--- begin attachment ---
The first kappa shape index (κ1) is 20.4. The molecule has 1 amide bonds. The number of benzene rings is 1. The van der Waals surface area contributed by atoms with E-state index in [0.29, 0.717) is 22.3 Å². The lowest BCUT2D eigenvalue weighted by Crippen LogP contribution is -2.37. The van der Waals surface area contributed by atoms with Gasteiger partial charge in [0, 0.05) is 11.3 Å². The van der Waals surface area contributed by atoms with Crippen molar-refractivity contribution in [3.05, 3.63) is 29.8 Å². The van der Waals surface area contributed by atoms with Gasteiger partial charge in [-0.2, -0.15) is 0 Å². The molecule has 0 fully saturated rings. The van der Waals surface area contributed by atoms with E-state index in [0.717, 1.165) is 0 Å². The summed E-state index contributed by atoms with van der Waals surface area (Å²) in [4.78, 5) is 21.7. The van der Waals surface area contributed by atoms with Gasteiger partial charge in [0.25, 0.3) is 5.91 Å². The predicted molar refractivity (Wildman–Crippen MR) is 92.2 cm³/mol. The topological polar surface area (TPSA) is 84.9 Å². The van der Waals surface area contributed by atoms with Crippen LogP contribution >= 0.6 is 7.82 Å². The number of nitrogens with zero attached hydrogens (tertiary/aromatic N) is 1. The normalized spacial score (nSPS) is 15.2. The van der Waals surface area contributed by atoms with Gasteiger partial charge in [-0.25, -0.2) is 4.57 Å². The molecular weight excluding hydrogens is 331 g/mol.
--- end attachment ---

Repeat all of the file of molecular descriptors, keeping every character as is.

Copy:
The first kappa shape index (κ1) is 20.4. The molecule has 1 amide bonds. The number of benzene rings is 1. The van der Waals surface area contributed by atoms with E-state index in [0.29, 0.717) is 22.3 Å². The lowest BCUT2D eigenvalue weighted by Crippen LogP contribution is -2.37. The van der Waals surface area contributed by atoms with Gasteiger partial charge in [0, 0.05) is 11.3 Å². The van der Waals surface area contributed by atoms with Crippen molar-refractivity contribution in [3.05, 3.63) is 29.8 Å². The van der Waals surface area contributed by atoms with Gasteiger partial charge in [-0.2, -0.15) is 0 Å². The molecule has 0 fully saturated rings. The van der Waals surface area contributed by atoms with E-state index in [0.717, 1.165) is 0 Å². The summed E-state index contributed by atoms with van der Waals surface area (Å²) in [4.78, 5) is 21.7. The van der Waals surface area contributed by atoms with Gasteiger partial charge in [0.25, 0.3) is 5.91 Å². The predicted molar refractivity (Wildman–Crippen MR) is 92.2 cm³/mol. The topological polar surface area (TPSA) is 84.9 Å². The van der Waals surface area contributed by atoms with Crippen LogP contribution >= 0.6 is 7.82 Å². The number of nitrogens with zero attached hydrogens (tertiary/aromatic N) is 1. The normalized spacial score (nSPS) is 15.2. The van der Waals surface area contributed by atoms with Gasteiger partial charge in [-0.25, -0.2) is 4.57 Å². The molecular weight excluding hydrogens is 331 g/mol.